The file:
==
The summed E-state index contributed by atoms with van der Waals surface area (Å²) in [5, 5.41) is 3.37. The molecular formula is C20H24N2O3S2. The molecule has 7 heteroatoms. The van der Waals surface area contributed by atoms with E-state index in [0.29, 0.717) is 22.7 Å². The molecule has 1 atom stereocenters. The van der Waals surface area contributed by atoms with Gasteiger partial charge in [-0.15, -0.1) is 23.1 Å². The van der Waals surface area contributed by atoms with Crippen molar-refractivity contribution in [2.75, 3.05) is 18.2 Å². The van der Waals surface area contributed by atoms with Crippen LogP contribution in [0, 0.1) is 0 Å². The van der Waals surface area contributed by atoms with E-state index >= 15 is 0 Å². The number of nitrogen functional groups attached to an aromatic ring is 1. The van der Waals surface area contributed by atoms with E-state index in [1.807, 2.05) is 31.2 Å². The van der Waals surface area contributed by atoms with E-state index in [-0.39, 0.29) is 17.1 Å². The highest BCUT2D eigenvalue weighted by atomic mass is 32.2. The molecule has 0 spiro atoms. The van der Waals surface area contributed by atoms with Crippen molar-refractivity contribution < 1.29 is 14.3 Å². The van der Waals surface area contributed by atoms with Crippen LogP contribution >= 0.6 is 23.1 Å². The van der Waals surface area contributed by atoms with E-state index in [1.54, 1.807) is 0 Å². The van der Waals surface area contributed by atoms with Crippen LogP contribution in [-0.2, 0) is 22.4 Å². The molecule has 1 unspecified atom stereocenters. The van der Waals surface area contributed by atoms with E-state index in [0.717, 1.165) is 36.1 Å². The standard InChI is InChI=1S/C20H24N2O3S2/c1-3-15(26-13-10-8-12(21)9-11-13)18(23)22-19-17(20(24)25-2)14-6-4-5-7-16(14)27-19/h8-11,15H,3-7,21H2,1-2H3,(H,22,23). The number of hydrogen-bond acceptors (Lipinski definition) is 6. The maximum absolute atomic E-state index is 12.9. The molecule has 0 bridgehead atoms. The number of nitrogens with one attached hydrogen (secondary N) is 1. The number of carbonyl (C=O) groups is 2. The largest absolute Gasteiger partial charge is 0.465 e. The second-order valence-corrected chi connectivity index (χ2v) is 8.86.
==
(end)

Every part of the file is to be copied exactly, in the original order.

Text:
The summed E-state index contributed by atoms with van der Waals surface area (Å²) in [5, 5.41) is 3.37. The molecular formula is C20H24N2O3S2. The molecule has 7 heteroatoms. The van der Waals surface area contributed by atoms with E-state index in [0.29, 0.717) is 22.7 Å². The molecule has 1 atom stereocenters. The van der Waals surface area contributed by atoms with Gasteiger partial charge in [-0.15, -0.1) is 23.1 Å². The van der Waals surface area contributed by atoms with Crippen molar-refractivity contribution in [2.75, 3.05) is 18.2 Å². The van der Waals surface area contributed by atoms with Crippen LogP contribution in [0, 0.1) is 0 Å². The van der Waals surface area contributed by atoms with E-state index >= 15 is 0 Å². The number of nitrogen functional groups attached to an aromatic ring is 1. The van der Waals surface area contributed by atoms with E-state index in [1.807, 2.05) is 31.2 Å². The van der Waals surface area contributed by atoms with E-state index in [-0.39, 0.29) is 17.1 Å². The highest BCUT2D eigenvalue weighted by atomic mass is 32.2. The molecule has 0 spiro atoms. The van der Waals surface area contributed by atoms with Crippen molar-refractivity contribution < 1.29 is 14.3 Å². The van der Waals surface area contributed by atoms with Crippen LogP contribution >= 0.6 is 23.1 Å². The van der Waals surface area contributed by atoms with E-state index in [1.54, 1.807) is 0 Å². The van der Waals surface area contributed by atoms with Crippen LogP contribution in [-0.2, 0) is 22.4 Å². The molecule has 1 unspecified atom stereocenters. The van der Waals surface area contributed by atoms with E-state index in [0.717, 1.165) is 36.1 Å². The standard InChI is InChI=1S/C20H24N2O3S2/c1-3-15(26-13-10-8-12(21)9-11-13)18(23)22-19-17(20(24)25-2)14-6-4-5-7-16(14)27-19/h8-11,15H,3-7,21H2,1-2H3,(H,22,23). The number of hydrogen-bond acceptors (Lipinski definition) is 6. The maximum absolute atomic E-state index is 12.9. The molecule has 0 bridgehead atoms. The number of nitrogens with one attached hydrogen (secondary N) is 1. The number of carbonyl (C=O) groups is 2. The largest absolute Gasteiger partial charge is 0.465 e. The second-order valence-corrected chi connectivity index (χ2v) is 8.86.